Recent findings indicate a decline in quality among some cocoa exports. Now, European Union food safety legislators are intending to stiffen regulations that could make it more difficult to sell the commodity.
The announcement has sparked concern across West Africa, where thousands of farmers grow about 70 percent of global cocoa supplies
The measures take effect in April. EU food safety officials say they’re driven by a drop in quality, and rising health safety concerns among chocolate consumers.
The move follows additional pressure for the certification of all segments of the cocoa supply chain from the fields to world markets. Officials want to be sure producers are growing the crop in an environmentally sustainable and ethical way. They also want to be sure producers can prove the origins of their cocoa.
Michael Ndoping is chair of the National Cocoa and Coffee Board in Cameroon. He says a combination of issues is posing a threat to consumers. One is the increased use of pesticides. Others are improper fermentations, and unsanitary processing methods like drying cocoa beans on tarred road surfaces or in smoky ovens.
"The final consumers in Europe, America, Asia and even Africa are very conscious about food safety," he said. "You don’t want to poison people. Quality is a very sensitive issue. And it’s not just for the consumers. It concerns us Africans who are producing as well. Imagine a farmer who goes to spray a cocoa plant and half of the chemical is poured on him. His life is at risk. "
A major target of the enhanced EU scrutiny is cadmium, a cancer-causing metallic substance increasingly detected in imported cocoa. Medical authorities say it’s also a trigger for kidney failure as well as bone and reproduction complications.
It’s used in the production of fertilizers and batteries, plastics and glass pigmentation, and in steel-plating. These activities release cadmium into the environment, where it accumulates in the soil and water and is eventually ingested by animals and plants including cocoa.
Research ordered by the European Scientific Panel on Contaminants in the Food Chain, CONTAM, indicate that chocolate is among surveyed foodstuffs with very high concentrations of the substance. The EU says it is banning from its markets cocoa with cadmium-contents higher than 0.2mg per kg.
The alert has sparked concern across West Africa where farmers grow three-quarters of the world’s annual production of nearly four million tons.
Ndoping says "It’s a real concern. When we were informed, we carried out a quick survey – we collected cocoa beans and soil samples from certain areas and did some preliminary tests that showed that the limits being fixed by the European regulations are way above what we found. That doesn’t mean we’re free. It’s a process that has to be constant."
The region’s cocoa-producing countries are demanding a five-year delay of the EU measures so they can adjust and protect the livelihoods of millions of mostly small-scale farmers. Additionally, cocoa accounts for 40 percent of the state budget in the Ivory Coast, 30 percent in Ghana and contributes two percent to the GDP in Cameroon.
In the meantime, demand is predicted to increase over the next decade by one million tons. In response, output is expected to rise among leading producers, including the Ivory Coast, which produces over one million tons per year, as well as in Ghana, Indonesia and Nigeria.
Cameroon, the world’s fifth largest grower also plans to increase harvests from 220,000 tons to 600,000 tons annually by 2015.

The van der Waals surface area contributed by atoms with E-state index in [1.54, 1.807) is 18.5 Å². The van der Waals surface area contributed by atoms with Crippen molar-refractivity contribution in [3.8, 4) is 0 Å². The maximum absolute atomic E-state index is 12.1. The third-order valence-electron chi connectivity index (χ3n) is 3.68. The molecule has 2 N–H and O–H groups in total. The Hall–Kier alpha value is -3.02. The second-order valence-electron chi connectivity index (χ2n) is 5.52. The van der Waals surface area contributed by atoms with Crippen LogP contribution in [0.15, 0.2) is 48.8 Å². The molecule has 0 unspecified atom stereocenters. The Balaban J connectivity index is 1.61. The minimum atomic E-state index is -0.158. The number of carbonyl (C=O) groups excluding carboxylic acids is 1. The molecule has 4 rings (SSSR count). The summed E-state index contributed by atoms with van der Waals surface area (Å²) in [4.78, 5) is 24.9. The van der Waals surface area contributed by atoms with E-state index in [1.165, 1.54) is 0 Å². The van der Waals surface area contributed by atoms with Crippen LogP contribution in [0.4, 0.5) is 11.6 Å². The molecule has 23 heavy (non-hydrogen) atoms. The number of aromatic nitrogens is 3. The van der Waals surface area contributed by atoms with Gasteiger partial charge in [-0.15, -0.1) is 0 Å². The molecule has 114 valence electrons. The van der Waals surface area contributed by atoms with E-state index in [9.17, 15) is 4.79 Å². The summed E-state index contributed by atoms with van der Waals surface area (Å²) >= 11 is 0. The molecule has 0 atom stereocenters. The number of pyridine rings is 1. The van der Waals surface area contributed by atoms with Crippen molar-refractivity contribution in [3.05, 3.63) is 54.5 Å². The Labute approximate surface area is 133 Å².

But experts like Professor Maladji Adoroka worry if the planned production increases will meet the new quality requirements and earn better prices for farmers. Madoroka is the Director of the National Research Institute of Nigeria.
"The matter remains," says Adoroka, "who determines the price of cocoa? There’s climate change. Does the buyer care about that? Is the seller not affected? You talk of cadmium – who brings cadmium? Is it in the produce that you bring for us to spray or in the ground, or where from?"
He says though cocoa prices have been attractive over the past two decades; they are low considering the expense involved in improving quality for world markets.
"You say you want this quality, you want that quality," says Madoroka. "You want this standard, you want that standard. At what price? Better quality is always commanding better price. Who will be encouraged to increase quality if the price is not changing?"
Since the start of the year, hundreds of plantations across West Africa have been wrecked by recurring black pod disease epidemics, marauding pests and heavy rains. Meanwhile, farms and farmers are ageing; farm-to-market transportation is difficult, as is access to land and processing facilities, and funding for expensive inputs.
Experts say these challenges have had an impact on West Africa's cocoa quality. Ed Sequain works with a major cocoa importer in the US.
"My job," he says, "is to taste chocolate. Specifically, what I do is to ensure that as we are using tools to bring productivity, yield disease-resistant material to farmers; that we don’t lose track of flavor. Flavor is the reason chocolate exists."
He says increasingly, African farmers are compromising quality as they rush for attractive world market prices.
"It’s a serious problem," Sequaine says, "because farmers have been put under pressure both economically and environmentally. With the ageing of the cocoa trees, quality has declined. Rejection rates are at all-time high both in Europe and in the US for African cocoa."
But officials say they are banking on ongoing research to improve soil quality, introduce better-yielding resistant varieties as well as educate farmers on best practices.
Listen to report on the EU's new cocoa regulations